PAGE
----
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American Family Children's Hospital

Kick the Smoking and Tobacco Habit - And Find Help Along the Way

Madison, Wisconsin - Nicotine in tobacco is a powerful addiction. But millions of people have quit tobacco. You can, too.


There's no question that quitting takes hard work. Your body has to stop craving nicotine, and you have to change your habits.


Nicotine gum, lozenges, patches and other medicines can help reduce the cravings. These nicotine replacements, combined with proper coaching, increase your likelihood of breaking free from smoking.


The best way to quit is what works for you. Some people talk with their doctor about using medications. Others may use over-the-counter nicotine-replacement products. Some rely on personal coaching or a combination of strategies.


No matter what you choose, there's plenty of help along the way. The Wisconsin Tobacco Quit Line will help you develop a plan that's right for you. When you call, you'll speak with a Quit Line coach who will tailor the service to your needs and will send you a two-week supply of nicotine gum, patches or lozenges.


It's free. It's confidential. And you can call as often as you'd like. Call 800-QUIT-NOW (800-784-8669) or visit


What Happens When You Quit?


 Just 20 minutes after your last

cigarette, blood pressure drops

and your health starts to improve.

Click on the infographic

below to see a larger view

of what happens next.


UW Health Quit Smoking infographic 

To help you get started, here are a few tips from UW Health.


Talk with your doctor

  • Several medications to help you quit smoking are available.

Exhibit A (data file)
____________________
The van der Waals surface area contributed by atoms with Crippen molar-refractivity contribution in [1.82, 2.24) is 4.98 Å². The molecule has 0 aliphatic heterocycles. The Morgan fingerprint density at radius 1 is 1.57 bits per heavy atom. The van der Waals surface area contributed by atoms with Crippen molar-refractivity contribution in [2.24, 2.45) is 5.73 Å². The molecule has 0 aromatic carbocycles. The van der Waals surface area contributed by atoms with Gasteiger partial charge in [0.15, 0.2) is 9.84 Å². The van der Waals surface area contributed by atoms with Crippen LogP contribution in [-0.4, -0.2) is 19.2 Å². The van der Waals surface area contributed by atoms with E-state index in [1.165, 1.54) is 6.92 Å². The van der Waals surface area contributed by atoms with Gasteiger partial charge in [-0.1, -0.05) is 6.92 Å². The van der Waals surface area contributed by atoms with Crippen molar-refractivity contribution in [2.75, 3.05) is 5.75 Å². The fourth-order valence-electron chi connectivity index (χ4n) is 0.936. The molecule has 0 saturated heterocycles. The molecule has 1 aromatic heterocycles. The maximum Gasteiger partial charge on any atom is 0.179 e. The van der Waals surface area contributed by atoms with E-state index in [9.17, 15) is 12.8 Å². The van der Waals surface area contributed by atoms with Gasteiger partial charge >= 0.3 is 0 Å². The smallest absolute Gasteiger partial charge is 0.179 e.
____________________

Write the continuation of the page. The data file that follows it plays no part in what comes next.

• Ask your doctor if any of these are right for you.
  • Discuss other options, such as nicotine-replacement products and coaching.

Replace tobacco with healthier options

  • Keep your hands and mouth busy. Try carrots, pretzel sticks or gum. Don't skip meals.
  • Drink water. It helps when your body craves nicotine.
  • Limit coffee and alcohol, which can increase the urge to smoke. 

Change your routine


Certain activities may boost your urge to smoke. If you usually smoke after meals, find something else to do – go for a walk, brush your teeth. Know your triggers. Avoid situations where you might be tempted to smoke.

  • Get regular exercise.
  • Get more sleep.
  • Take deep breaths and remind yourself the cravings will soon pass.
  • Avoid places you connect with tobacco.
  • Remind yourself why you're quitting.

Reduce your stress


Some people smoke because nicotine helps them relax. When you quit, you'll need another way to cope with stress. If possible, avoid stressful situations during the first few weeks after you stop smoking.

  • Take a bath or shower, get a massage or exercise.
  • Listen to relaxing music.
  • Learn yoga or tai chi.
  • Take deep breaths when faced with a craving.
  • Watch a funny movie.

Put yourself in a position to resist cravings


Encouragement from friends, family members, co-workers or professionals could make the difference. 

  • Ask for support, join a support group and/or seek counseling.
  • Throw out all tobacco products, lighters, containers, etc.
  • Socialize with people who don't use tobacco.
  • Clean your house and clothes to remove sights and smells that remind you of smoking.

Repeat if necessary


Quitting smoking may require several attempts. Less than 10 percent of people who try to stop smoking without therapy or medication succeed the first time. Each time you quit – even for a short while – you get closer to your goal of being smoke-free.  

  • Think about why you want to quit. A powerful, personal reason can boost the likelihood of success.
  • Examine what caused the relapse
  • Set a quit date within the next month
  • Reaffirm your commitment to life without tobacco 

Date Published: 11/04/2015

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